Random Lisbon moment

Posted by sue on August 9th, 2008

This is Jordan Estêvão, who, despite the Portuguese name with all the crazy accents, is an American and one of my fellow English teachers.


I like this photo because it’s unusual in a couple of ways. First, Jordan is wearing glasses, which is unusual for him because he normally wears contacts. Second, he has, most atypically, the miniature head of Len’s capoeira master, Mestre Nilson, growing out of his chest.

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Pretty Places in Portugal, III

Posted by sue on August 7th, 2008

Behold, the walled village of Óbidos.


It’s one of those places, like Sevilla in Spain, where you can tell they really work to keep it cute. I mean, they must hose it down with cuteness at least weekly! There’s a wall all around the city that you can walk on top of, giving you a good vantage point from which to observe all the cuteness. The town is called “the Wedding City” because it was the traditional bridal gift of the kings of Portugal to their queens, a tradition going back to 1282.

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We’re going to London!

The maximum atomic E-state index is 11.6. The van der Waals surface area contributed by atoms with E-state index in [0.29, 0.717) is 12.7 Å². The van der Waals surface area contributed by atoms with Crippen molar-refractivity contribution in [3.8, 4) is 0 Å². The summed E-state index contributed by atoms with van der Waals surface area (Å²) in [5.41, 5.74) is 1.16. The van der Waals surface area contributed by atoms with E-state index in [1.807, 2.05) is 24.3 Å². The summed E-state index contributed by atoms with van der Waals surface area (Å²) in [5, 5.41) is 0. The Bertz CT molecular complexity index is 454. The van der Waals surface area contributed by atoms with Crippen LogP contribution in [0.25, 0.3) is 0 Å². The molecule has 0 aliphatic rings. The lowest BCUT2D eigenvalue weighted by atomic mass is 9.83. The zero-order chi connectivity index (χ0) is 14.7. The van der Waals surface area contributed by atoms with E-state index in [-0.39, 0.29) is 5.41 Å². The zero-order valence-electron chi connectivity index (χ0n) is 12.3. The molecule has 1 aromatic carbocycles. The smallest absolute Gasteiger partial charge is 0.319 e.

Posted by sue on August 6th, 2008

We just got plane tickets from Lisbon to London for August 27 to September 2! Then I come back here for my final teaching term, starting September 8. Yay!

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Pretty Places in Portugal, II

Posted by sue on August 6th, 2008


We went camping a couple of weeks ago at Praia de Galé, on the Alentejo coast (about halfway between Setúbal and Sines) where a friend has a camper, and this was the scene, just a 5 minute walk from the campsite.

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Game night

Posted by sue on August 5th, 2008

Did you know you can make Scrabble into a drinking game? Well, let’s just say that this was an awesome party–still memorable as a favorite Lisbon moment months later. Too bad the neighbors called the cops!


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The Edge of it All

Posted by sue on August 4th, 2008

To cap off a road trip we did a few weeks ago in a rental car, we drove with a couple of friends out to Cabo da Roca, the westernmost point in Europe. It’s not all that far west of Lisbon, though the road to get there is pretty sickness-inducing for the delicate-stomached (don’t know anyone like that…). It’s notable for how cold and windy it is out there at the edge, even in July, so we just watched the sunset and took a few photos then retreated to the warmth of the car and then the further warmth of an Italian restaurant in Cascais.